Tagged: Christopher Dodd

Lobbying the financial reform act

July 28th, 2010 in Uncategorized 0 comments

lobbyist on Capitol stepsIntense lobbying is under way over the Dodd-Frank financial regulatory reform act, with federal agencies needing to fill in the details of at least 243 financial rules and conduct 67 studies before implementing the most sweeping such law since the 1930s.  Political science Professor Graham Wilson, author of “Business and Politics,” says citizens should be concerned that the interest-group system is massively biased towards representing business interests.

“The regulations that give shape to laws are always crucial.  In this case, the massive complexity and detail involved makes the regulations all the more important — and in this process the voices for consumer and taxpayer interests will be few in number compared with those for the financial industry.”

Contact Graham Wilson, 617-353-2540, gkwilson@bu.edu

Tagged , , , , ,

Financial regulatory reform passed

July 15th, 2010 in Politics 0 comments

Wall St. v. Main St.With the Senate finally passing the complex financial regulatory reform law and sending it to President Obama for his signature, the work now turns to the hundreds of regulations and dozens of studies which must be completed to implement the most sweeping financial reform since the Great Depression. But while regulators work on all of that, says Political science Professor Graham Wilson, others will be watching how it all plays out politically for Obama and his embattled Democrats.

“Combined with health care and the stimulus, this gives Obama a notable legislative record.  But unless he and the Democrats can do a better job of explaining to the American people what their plan is for economic recovery, this record won’t be noticed outside the Beltway.”

Contact Graham Wilson, 617-353-2540, gkwilson@bu.edu

Tagged , , , , ,

Brown gets reform bill changed

June 30th, 2010 in Banks 0 comments

Scott_BrownBy threatening to withhold his vote for the final compromise, Massachusetts GOP U.S. Senator Scott Brown (l.) got the Democratic negotiators on the financial regulatory reform bill to delete a $19 billion fee on large financial institutions to cover costs of implementing the new law.  Law Professor Cornelius Hurley, director of the Morin Center for Banking and Financial Law and a former counsel to the Fed Board of Governors, says the Dems missed the boat by labeling the charge a “tax,” making it vulnerable to read-meat ideological attacks.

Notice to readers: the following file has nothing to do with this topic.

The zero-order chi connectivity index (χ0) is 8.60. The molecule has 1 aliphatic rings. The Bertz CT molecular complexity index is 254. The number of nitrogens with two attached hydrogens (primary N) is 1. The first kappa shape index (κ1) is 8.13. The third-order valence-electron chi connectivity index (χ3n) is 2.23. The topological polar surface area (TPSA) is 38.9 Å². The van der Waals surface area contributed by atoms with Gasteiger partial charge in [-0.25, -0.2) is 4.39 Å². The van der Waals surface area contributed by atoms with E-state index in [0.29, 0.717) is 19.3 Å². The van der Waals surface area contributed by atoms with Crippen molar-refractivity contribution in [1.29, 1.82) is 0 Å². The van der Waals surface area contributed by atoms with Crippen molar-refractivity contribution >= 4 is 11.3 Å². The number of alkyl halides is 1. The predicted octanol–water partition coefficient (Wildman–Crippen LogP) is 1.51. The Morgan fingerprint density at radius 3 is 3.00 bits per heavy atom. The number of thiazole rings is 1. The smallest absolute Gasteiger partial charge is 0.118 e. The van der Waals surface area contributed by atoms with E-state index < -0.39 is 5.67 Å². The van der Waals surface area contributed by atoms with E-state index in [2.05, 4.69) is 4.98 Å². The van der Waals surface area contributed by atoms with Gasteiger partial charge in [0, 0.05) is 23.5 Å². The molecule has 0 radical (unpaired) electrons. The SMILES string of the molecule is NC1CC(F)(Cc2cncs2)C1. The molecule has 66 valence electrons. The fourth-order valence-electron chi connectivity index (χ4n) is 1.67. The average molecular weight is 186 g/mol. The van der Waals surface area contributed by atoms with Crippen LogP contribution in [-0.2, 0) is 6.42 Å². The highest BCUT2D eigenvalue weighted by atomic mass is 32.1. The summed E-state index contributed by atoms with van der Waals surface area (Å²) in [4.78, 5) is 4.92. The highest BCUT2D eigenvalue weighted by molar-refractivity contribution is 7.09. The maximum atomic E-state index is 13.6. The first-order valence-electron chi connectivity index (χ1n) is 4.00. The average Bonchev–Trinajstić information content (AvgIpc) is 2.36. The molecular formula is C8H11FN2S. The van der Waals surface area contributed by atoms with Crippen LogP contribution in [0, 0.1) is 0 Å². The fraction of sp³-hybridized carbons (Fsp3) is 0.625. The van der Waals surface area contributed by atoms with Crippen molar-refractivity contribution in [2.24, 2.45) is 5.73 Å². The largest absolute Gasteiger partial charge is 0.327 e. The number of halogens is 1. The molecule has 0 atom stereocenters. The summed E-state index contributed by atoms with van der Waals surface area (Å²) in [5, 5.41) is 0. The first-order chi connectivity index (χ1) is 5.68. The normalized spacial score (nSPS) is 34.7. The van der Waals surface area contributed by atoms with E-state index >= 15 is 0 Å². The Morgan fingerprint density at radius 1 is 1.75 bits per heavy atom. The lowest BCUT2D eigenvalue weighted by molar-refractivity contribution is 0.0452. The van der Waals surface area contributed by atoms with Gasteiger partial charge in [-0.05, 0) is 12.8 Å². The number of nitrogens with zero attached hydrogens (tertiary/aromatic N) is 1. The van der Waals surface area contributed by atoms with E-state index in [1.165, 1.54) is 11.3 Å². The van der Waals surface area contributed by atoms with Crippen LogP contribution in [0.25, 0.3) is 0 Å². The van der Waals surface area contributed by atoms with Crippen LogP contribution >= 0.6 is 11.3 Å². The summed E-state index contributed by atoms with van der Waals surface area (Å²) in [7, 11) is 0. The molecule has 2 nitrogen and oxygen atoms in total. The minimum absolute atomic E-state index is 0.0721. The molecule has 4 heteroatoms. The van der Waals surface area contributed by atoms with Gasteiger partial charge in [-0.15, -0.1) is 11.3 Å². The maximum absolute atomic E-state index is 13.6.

“Pure and simple, their charge should be labeled for what it is — a return of the subsidy that taxpayers bestow on the too-big-to-fail banks every day by pledging to their creditors and depositors that if the big banks go bust we collectively will pick up the tab.  Senator Brown would have a difficult time refuting this framing of the discussion.”

Contact Cornelius Hurley, 617-353-5427, ckhurley@bu.edu

Tagged , , , , , , , , , , , , , ,

Wall Street reform bill threatened

June 29th, 2010 in Banks 0 comments

Sen. Robert ByrdThe death of U.S. Senator Robert Byrd (r.) is threatening to delay passage of the sweeping Wall Street regulatory reform legislation until mid-July after it had been on track for House and Senate votes this week.  Law Professor Cornelius Hurley, a former counsel to the Federal Reserve Board of Governors and now director of the Morin Center for Banking and Financial Law, says the proposed legislation has been so weakened in compromise efforts to garner enough votes to pass it in the Senate that it might be worth starting over.

“Its demise would have at least two significant benefits: first, it would allow the next Congress to develop a more robust bill, particularly with respect to systemic risk; and, second, it would enable global regulators to press the ‘reset button’ on international harmonization efforts, a vision apparently abandoned by this Congress and this Administration.”

Contact Cornelius Hurley, 617-353-5427, ckhurley@bu.edu

Tagged , , , , , , , , , , , , , , , ,

Deadline for financial regulatory reform

June 24th, 2010 in Banks 0 comments